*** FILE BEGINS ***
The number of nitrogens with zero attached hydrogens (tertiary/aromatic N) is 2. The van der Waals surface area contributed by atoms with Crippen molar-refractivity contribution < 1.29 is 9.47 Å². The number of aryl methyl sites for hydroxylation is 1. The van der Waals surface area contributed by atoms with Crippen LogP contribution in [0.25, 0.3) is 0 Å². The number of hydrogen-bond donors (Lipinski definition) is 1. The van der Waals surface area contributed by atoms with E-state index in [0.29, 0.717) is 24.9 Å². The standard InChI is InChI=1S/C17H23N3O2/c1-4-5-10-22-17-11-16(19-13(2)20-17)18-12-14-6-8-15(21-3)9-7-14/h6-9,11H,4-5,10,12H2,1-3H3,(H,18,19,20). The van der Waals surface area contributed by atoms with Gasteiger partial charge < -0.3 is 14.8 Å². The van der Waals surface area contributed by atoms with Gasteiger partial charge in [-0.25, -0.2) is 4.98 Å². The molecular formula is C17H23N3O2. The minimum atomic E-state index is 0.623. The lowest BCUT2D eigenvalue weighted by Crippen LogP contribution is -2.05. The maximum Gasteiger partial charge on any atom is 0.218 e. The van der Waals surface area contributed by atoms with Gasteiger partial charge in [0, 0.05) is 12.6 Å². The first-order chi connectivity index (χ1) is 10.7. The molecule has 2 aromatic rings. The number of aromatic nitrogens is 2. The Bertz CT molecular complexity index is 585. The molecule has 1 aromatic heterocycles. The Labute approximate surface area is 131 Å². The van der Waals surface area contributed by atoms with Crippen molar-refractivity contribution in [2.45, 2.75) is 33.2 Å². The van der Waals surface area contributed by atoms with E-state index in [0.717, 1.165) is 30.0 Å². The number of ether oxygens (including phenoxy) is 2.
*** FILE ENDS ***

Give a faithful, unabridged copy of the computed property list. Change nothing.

The number of nitrogens with zero attached hydrogens (tertiary/aromatic N) is 2. The van der Waals surface area contributed by atoms with Crippen molar-refractivity contribution < 1.29 is 9.47 Å². The number of aryl methyl sites for hydroxylation is 1. The van der Waals surface area contributed by atoms with Crippen LogP contribution in [0.25, 0.3) is 0 Å². The number of hydrogen-bond donors (Lipinski definition) is 1. The van der Waals surface area contributed by atoms with E-state index in [0.29, 0.717) is 24.9 Å². The standard InChI is InChI=1S/C17H23N3O2/c1-4-5-10-22-17-11-16(19-13(2)20-17)18-12-14-6-8-15(21-3)9-7-14/h6-9,11H,4-5,10,12H2,1-3H3,(H,18,19,20). The van der Waals surface area contributed by atoms with Gasteiger partial charge < -0.3 is 14.8 Å². The van der Waals surface area contributed by atoms with Gasteiger partial charge in [-0.25, -0.2) is 4.98 Å². The molecular formula is C17H23N3O2. The minimum atomic E-state index is 0.623. The lowest BCUT2D eigenvalue weighted by Crippen LogP contribution is -2.05. The maximum Gasteiger partial charge on any atom is 0.218 e. The van der Waals surface area contributed by atoms with Gasteiger partial charge in [0, 0.05) is 12.6 Å². The first-order chi connectivity index (χ1) is 10.7. The molecule has 2 aromatic rings. The number of aromatic nitrogens is 2. The Bertz CT molecular complexity index is 585. The molecule has 1 aromatic heterocycles. The Labute approximate surface area is 131 Å². The van der Waals surface area contributed by atoms with Crippen molar-refractivity contribution in [2.45, 2.75) is 33.2 Å². The van der Waals surface area contributed by atoms with E-state index in [0.717, 1.165) is 30.0 Å². The number of ether oxygens (including phenoxy) is 2.